Winning every game of a college football season, or any sport for that matter, is an accomplishment to be lauded. Ohio State did so last season and is expected by many to repeat that performance. The Buckeyes will need do-it-all quarterback Braxton Miller to accomplish their lofty goals, as well as an immovable offensive line.
There was a time when Ohio State didn’t have a dependable line. The mystery went up in smoke last season after offensive line coach Ed Warinner did yeomen’s work to construct arguably the best line in the Big Ten. Four of five starters returned this season, but the group’s cohesion was stymied due to injuries in the spring and fall.
On Saturday, those four starters – Jack Mewhort, Andrew Norwell, Corey Linsley and Marcus Hall – and newcomer Taylor Decker will all be together at 100 percent. Linsley and Norwell were limited during the spring. Linsley, a center, had offseason foot surgery that hampered his ability in fall camp and into the regular season. He only played 17 snaps against Buffalo and sat the entire second half last week versus San Diego State.
Head coach Urban Meyer deemed Linsley 100 percent in advance of Saturday’s game at Cal, which would be the first time the line has been full strength since the 2012 finale against Michigan. If Linsley were the decision maker, he would have two full games already under his belt.
“He wanted to play more in the opener and he wanted to play more in the last game, but the circumstances were such that we were in a good situation where we didn’t have to do that, and so we didn’t,” Warinner said. “We also had kind of a pitch count for him. When he got to his number, we said, ‘What do we want to do here?’ and we got him out of the game.”
The Buckeyes are afforded that opportunity due to building up depth. The first-stringers weren’t a sure thing as recently as two years ago, let along the backups. But Warinner has a dependable group behind the starting line. At the top of that list is center Jacoby Boren.
“I think we are right where we thought we would be at this point in time,” Warinner said, regarding Linsley’s availability. “But it does get some other guys involved in the process, more reps and so forth, because we monitored how much he did in the offseason and how much he did in training camp to make sure.”
Part of that process is always keeping an eye on the future. Warinner knows what next season brings – replacing four starters on the line. Consider him satisfied with the depth Ohio State has developed. An indication that coaches are pleased, aside from their own words, is the movement of Chase Farris from the offensive line to the defensive line. Pat Elflein and Darryl Baldwin are part of the contingent coaches have praised.
“We are working really hard to develop our depth,” Warinner said. “We did that in August. We do that in practice, and then whenever we can, we are trying to get them in the games. Jacoby Boren has played a lot of snaps in the first two games. Pat Elflein has played. We had Darryl Baldwin in the game and we’ll continue to do that. We have a plan in place to develop players, so that next year, the next wave of guys are ready to go.”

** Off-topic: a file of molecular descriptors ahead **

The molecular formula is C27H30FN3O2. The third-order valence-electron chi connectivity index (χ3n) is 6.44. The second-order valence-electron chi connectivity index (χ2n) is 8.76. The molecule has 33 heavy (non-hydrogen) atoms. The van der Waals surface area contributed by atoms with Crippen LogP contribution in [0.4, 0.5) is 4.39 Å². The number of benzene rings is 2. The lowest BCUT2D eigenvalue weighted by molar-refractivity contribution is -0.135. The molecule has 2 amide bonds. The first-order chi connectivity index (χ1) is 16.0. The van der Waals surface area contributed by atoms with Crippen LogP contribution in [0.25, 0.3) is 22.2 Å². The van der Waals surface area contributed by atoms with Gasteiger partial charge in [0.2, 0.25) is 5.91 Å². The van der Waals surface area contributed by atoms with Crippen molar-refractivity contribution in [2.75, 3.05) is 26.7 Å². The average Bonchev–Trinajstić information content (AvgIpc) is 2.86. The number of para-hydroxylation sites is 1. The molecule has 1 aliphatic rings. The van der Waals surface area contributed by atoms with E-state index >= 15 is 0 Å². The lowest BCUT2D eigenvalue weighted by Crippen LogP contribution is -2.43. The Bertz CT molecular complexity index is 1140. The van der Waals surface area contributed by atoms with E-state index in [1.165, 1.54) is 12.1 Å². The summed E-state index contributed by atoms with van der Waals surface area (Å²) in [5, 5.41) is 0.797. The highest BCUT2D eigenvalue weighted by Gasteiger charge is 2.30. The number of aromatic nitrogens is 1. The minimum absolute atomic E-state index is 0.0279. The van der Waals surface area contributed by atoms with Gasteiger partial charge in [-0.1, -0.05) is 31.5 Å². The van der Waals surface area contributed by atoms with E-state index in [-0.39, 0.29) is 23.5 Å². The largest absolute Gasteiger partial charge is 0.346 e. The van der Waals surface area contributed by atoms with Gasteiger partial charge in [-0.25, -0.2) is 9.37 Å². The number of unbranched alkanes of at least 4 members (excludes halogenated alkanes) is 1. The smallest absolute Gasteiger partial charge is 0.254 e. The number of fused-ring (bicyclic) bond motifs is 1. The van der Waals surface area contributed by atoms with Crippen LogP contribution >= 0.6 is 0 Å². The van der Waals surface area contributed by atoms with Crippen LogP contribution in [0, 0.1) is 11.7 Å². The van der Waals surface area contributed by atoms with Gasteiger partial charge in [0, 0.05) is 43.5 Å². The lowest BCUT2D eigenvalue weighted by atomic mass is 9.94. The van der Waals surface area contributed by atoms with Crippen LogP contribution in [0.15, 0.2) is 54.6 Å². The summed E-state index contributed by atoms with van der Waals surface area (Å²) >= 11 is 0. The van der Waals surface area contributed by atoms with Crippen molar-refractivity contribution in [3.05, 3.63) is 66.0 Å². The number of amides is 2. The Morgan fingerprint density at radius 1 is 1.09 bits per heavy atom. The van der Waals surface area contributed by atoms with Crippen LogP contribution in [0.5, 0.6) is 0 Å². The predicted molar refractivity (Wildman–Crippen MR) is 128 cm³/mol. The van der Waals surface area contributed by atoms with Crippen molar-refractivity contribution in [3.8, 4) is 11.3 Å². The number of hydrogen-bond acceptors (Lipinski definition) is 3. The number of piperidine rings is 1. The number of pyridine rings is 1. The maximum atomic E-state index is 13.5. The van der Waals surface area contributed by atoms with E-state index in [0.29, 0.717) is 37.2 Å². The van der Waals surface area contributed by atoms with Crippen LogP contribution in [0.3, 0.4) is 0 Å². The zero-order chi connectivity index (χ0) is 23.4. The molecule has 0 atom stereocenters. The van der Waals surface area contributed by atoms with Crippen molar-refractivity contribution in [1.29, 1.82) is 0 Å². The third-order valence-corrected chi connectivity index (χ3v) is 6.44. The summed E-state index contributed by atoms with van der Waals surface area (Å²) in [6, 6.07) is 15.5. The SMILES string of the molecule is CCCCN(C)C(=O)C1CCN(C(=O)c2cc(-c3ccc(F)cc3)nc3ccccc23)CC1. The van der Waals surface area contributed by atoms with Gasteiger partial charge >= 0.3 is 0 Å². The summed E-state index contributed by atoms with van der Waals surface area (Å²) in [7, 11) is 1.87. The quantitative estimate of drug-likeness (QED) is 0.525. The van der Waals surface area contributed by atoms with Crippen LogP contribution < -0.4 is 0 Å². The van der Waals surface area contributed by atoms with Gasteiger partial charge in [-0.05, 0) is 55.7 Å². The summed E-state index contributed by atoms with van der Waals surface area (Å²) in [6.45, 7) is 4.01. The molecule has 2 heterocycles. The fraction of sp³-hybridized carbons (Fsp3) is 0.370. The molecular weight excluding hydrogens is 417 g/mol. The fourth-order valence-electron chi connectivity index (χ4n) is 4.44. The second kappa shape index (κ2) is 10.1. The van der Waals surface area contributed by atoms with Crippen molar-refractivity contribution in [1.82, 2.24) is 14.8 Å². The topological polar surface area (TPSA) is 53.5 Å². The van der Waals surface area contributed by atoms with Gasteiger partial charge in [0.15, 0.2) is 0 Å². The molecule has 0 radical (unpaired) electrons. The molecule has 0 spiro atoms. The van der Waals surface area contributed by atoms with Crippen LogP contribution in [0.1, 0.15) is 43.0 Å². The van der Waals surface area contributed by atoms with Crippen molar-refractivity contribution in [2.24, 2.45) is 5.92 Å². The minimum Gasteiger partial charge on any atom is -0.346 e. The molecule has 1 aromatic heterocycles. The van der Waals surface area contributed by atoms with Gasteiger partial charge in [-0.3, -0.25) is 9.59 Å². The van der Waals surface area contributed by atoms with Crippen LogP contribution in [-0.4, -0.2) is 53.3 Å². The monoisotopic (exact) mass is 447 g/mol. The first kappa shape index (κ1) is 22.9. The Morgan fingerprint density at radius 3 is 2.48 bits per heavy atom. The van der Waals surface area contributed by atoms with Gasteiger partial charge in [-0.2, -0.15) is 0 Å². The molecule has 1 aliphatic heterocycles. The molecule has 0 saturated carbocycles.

Those players will experience what Decker is currently going through – the growing pains of being a first-time starter. In Decker’s debut against Buffalo, linebacker Khalil Mack buzzed around him several times to make plays in the backfield. Meyer said the performance was OK, there was good and bad involved. Going against a potential first-round draft pick while being surrounded by returning starters isn’t an ideal situation.
“That was just the wakeup call that we needed,” Hall said. “Good thing it was the first game.”
Last Saturday represented a fresh start, and Decker seized the day. He was part of a unit that gave Kenny Guiton time, kept him upright and opened holes for enough running backs to seemingly field an 11-man team. Ohio State averaged 6.6 yards per carry and gave up one sack against a defense that average nearly three per game in 2012.
“Obviously, we didn’t perform as well as we wanted to last week,” Decker said. “For me personally, it was my first start. Last week I think I got a little over-excited, my technique went a little bad. I was able to settle in a little bit.
“The coaches try to get us up for every situation in practice, but you’re not going to get that game atmosphere until game day. Just getting in and getting some experience, you start to feel more comfortable on that big-time stage.”
Mewhort said it felt like the line played harder. It may have had something to do with the weather and a week’s worth of tongue-lashings from Meyer and Warinner. Whatever it was, the unit looks much more in sync.
“I feel we’re definitely on the up slope,” Mewhort said. “We’re not where we need to be, but I think we have an idea now of where we’re going and what we need to do to get there. We have a lot of potential. It’s our job to keep this offense going in the right direction.”
Still, even with Mewhort, Norwell and Hall back – three veteran teammates that lead and perform with aplomb – Linsley remains the focal point of the offensive line. Meyer referred to him as the “apex.” It all starts with him giving signals.
“Your center for your offensive line is your quarterback,” Warinner said. “He calls out the starting point for what we are going to do, identifying defenses, identifying protections, making adjustments.
“He does it very well. He’s a very smart guy. He studies the game and understands conceptually what we’re trying to do. Having him out there and his knowledge base and the fact that he’s physically talented and a good football player, that combination, it’s great to have him.”
The other four help a tad, too.